Offensive coordinator Joe Philbin on DE Julius Peppers: A very good football player. He's got a lot of excellent physical attributes — got excellent length, good initial speed and get-off, and he's had a history of pressuring the quarterback. He's a very good football player. Plays the run well, too. Sometimes in this league, you get big status for being a pass rusher and maybe the run game is the secondary thing, but I think he's a complete defensive end. He plays the run well, he can hold his gap well in the run game and he obviously can generate pass rush and get after the quarterback.
RT Bryan Bulaga on Bears DEs Peppers and Israel Idonije: You know Peppers. Peppers is Peppers — one of the best in the league. He does everything well. Idonije is a high-effort player. Good strength, good length, good quickness off the ball. Strong guy. Plays smart. Nick Reed's more of a speed guy. He's got good quickness, gets off the ball well, can spin well. They all play the run well.
Offensive line coach James Campen on the Bears' defensive tackles minus Tommie Harris: Henry Melton is doing a fine job. He's really done an excellent job. The kid they got from Houston (Amobi Okoye), the first-round pick, he's a very explosive kid. Then they'll move (Matt Toeaina). (Anthony Adams) is working his way back in after being injured in the preseason. He played a little bit in Atlanta and played more last week. They have a nice four-man rotation there.
LG T.J. Lang on Melton, who has two sacks: He plays the three-technique so he'll travel to the strong side of the formation, and Anthony Adams and Matt Toeaina are the guys who play nose guard. You watch the Atlanta game, Henry was all over the place. He was hitting the quarterback, he was making tackles for loss, getting sacks. I thought he was a pretty good player last year but he's really stepped up this year. He's an explosive guy and very active. He's probably going to be one of the toughest opponents I've faced. With him, it's a matter of being fundamentally sound and not lunging at guys. Just staying true to my technique and take things from there.
LB Desmond Bishop on RB Matt Forte: We were having a good discussion about him earlier. I think he's good. He can run with power, he's got a little bit of finesse and can make you miss, he's got good vision, and he also can be a receiver. I think he's all-around pretty good. In my opinion, I think he's underrated.
S Charlie Peprah on Forte: Just get him the ball in space and let him run. He's a great athlete, he's quick, he can make you miss and he's powerful. Why not get him the ball any way you can?
Cornerbacks coach Joe Whitt on the Bears' receivers: You have real speed guys with (Devin) Hester and (Johnny) Knox that can really stretch the field. You have to make sure you're aware of that. They're going to use Hester and try to get him in the screen game and let him run the ball. He's a weapon. You've got a talented guy like Roy Williams. We have a history with him and we understand how to play him. You've got to play him at a high level because he can make plays and has a lot of talent. The true receivers are (Earl Bennett) and (Dane Sanzenbacher). Those guys can really run routes and can catch the ball. They understand how to run routes and can get in and out of breaks. I think they're really good players. (Sanzenbacher) will be a decent player in this league one day.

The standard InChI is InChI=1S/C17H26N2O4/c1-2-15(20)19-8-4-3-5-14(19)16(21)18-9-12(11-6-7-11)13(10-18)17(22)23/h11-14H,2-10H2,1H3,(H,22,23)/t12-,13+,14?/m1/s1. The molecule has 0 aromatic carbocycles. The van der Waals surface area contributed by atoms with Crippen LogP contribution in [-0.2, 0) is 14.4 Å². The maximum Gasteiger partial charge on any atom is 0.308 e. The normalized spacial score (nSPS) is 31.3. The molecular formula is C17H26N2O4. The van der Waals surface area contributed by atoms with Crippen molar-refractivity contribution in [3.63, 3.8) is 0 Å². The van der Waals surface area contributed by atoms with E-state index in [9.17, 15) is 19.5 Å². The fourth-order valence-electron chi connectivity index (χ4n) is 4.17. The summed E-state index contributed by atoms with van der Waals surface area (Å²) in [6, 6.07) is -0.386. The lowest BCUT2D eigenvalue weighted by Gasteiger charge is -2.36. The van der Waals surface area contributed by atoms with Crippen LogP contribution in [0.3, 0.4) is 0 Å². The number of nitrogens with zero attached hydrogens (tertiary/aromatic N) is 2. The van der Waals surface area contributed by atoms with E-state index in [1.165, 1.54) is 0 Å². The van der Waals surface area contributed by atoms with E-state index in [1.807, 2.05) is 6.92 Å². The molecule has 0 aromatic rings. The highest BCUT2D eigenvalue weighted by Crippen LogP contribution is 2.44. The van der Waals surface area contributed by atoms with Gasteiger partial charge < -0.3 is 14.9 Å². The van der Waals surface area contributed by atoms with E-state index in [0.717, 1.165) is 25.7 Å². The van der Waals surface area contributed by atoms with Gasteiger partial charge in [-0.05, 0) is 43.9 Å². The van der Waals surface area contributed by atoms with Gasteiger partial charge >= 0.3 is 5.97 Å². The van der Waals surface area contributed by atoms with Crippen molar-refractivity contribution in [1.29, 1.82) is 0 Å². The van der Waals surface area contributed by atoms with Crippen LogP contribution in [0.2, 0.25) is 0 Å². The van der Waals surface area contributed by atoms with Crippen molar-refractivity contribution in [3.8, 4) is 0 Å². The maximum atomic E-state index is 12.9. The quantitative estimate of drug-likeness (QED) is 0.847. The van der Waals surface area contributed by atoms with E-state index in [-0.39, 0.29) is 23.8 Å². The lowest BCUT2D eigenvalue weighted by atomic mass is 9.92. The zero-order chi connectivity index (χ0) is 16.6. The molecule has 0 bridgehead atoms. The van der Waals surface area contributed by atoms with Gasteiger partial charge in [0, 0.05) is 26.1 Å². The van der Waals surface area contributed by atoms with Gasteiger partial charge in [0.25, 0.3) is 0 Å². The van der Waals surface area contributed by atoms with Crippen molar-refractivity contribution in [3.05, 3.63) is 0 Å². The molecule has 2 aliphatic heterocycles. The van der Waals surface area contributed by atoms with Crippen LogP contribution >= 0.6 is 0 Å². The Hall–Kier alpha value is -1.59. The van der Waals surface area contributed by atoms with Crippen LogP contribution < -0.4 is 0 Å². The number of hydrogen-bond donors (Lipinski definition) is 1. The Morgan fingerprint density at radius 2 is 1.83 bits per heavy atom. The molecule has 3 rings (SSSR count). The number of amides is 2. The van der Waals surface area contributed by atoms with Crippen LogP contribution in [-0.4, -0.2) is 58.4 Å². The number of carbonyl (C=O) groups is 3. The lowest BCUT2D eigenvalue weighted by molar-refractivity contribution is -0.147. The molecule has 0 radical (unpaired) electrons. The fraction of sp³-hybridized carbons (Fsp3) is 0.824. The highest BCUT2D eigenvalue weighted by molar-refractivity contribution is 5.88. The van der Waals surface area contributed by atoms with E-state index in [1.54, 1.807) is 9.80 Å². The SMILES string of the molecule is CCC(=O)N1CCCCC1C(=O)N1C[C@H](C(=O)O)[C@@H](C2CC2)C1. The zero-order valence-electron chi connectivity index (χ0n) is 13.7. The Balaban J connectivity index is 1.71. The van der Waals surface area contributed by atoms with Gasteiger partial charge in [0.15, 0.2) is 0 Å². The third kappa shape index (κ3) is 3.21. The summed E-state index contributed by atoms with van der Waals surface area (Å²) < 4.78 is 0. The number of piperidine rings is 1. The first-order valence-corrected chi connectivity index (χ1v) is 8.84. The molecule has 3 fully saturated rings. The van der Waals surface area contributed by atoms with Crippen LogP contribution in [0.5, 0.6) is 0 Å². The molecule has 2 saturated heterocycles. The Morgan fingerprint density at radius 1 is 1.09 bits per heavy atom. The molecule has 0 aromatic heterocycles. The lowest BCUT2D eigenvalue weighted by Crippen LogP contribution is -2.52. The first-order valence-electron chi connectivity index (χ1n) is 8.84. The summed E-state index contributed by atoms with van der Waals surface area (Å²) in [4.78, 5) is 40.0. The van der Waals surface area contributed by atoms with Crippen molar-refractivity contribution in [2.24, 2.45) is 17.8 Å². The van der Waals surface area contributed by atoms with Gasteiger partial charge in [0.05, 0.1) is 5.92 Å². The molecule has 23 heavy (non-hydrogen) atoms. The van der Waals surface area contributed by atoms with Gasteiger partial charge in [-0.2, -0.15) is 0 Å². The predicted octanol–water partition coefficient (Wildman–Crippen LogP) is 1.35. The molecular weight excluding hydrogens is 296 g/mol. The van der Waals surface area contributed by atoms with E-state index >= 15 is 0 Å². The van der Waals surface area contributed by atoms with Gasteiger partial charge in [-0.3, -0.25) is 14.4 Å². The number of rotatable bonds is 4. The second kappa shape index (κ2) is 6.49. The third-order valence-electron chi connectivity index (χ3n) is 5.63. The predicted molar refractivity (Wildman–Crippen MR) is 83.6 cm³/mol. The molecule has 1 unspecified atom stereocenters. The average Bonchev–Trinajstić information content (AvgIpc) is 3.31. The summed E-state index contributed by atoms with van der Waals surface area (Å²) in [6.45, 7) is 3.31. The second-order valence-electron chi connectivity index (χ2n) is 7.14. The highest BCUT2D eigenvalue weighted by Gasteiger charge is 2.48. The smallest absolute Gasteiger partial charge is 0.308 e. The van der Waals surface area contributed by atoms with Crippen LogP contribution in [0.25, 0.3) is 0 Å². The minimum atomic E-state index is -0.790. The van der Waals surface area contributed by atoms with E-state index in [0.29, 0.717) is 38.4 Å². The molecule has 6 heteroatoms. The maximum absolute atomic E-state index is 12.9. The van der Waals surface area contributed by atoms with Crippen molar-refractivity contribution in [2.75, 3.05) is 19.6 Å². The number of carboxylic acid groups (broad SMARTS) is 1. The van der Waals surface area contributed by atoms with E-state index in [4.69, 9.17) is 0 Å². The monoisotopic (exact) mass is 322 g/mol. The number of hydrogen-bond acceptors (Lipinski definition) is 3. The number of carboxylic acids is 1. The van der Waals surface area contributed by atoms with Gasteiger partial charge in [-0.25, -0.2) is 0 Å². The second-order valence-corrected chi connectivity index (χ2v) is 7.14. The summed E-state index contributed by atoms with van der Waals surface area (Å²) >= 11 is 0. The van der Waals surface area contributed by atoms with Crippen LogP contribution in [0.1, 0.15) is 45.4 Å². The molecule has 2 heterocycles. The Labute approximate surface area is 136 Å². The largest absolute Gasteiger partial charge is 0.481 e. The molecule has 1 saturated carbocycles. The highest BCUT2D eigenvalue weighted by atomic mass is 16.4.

Defensive coordinator Dom Capers on the Bears' skill players: "Hester, because of his return skills, he's very good with the ball in his hands. They want to get him the ball right now on screens, or up the field because of his speed. Knox is another guy that can go up the field and attack you with speed. Really the guy that's made the offense go has been Forte. All you have to do is look at the stats. Here's a guy, he's got 15 receptions and the next guy's got five. He's a good runner — he's physical, has good quickness and burst to cut the ball back. They'd like to get him as involved as they can. (Jay) Cutler, when he gets in a groove, he can make all the throws. Maybe the perception of them offensively got influenced heavily because they played the whole fourth quarter of the New Orleans game in a two-minute drill with four wide receivers on the field. They don't use a lot of four wide receivers until they get into two minute, so their protection broke down and the game kind of got away from them. They had only given up one sack in the first three quarters but gave up five in the fourth quarter."
Capers on TEs Kellen Davis and Matt Spaeth, who have replaced Greg Olsen: Mike (Martz), I think he's always liked to have tight ends that can block. I think it's helped their run game. I think they've upgraded in terms of the blocking ability. The tight ends are two big tight ends. They've got a fullback (Tyler Clutts) this year, which they didn't have a fullback last year – they would put a tight end back there – but now they're using a fullback at times. They'll put a fullback in there and go two backs and two tight ends and one wide receiver, and they'll still put three tight ends on the field.
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Bill Huber is publisher of Packer Report magazine and PackerReport.com and has written for Packer Report since 1997. E-mail him at firstname.lastname@example.org, or leave him a question in Packer Report's subscribers-only Packers Pro Club forum. Find Bill on Twitter at twitter.com/PackerReport.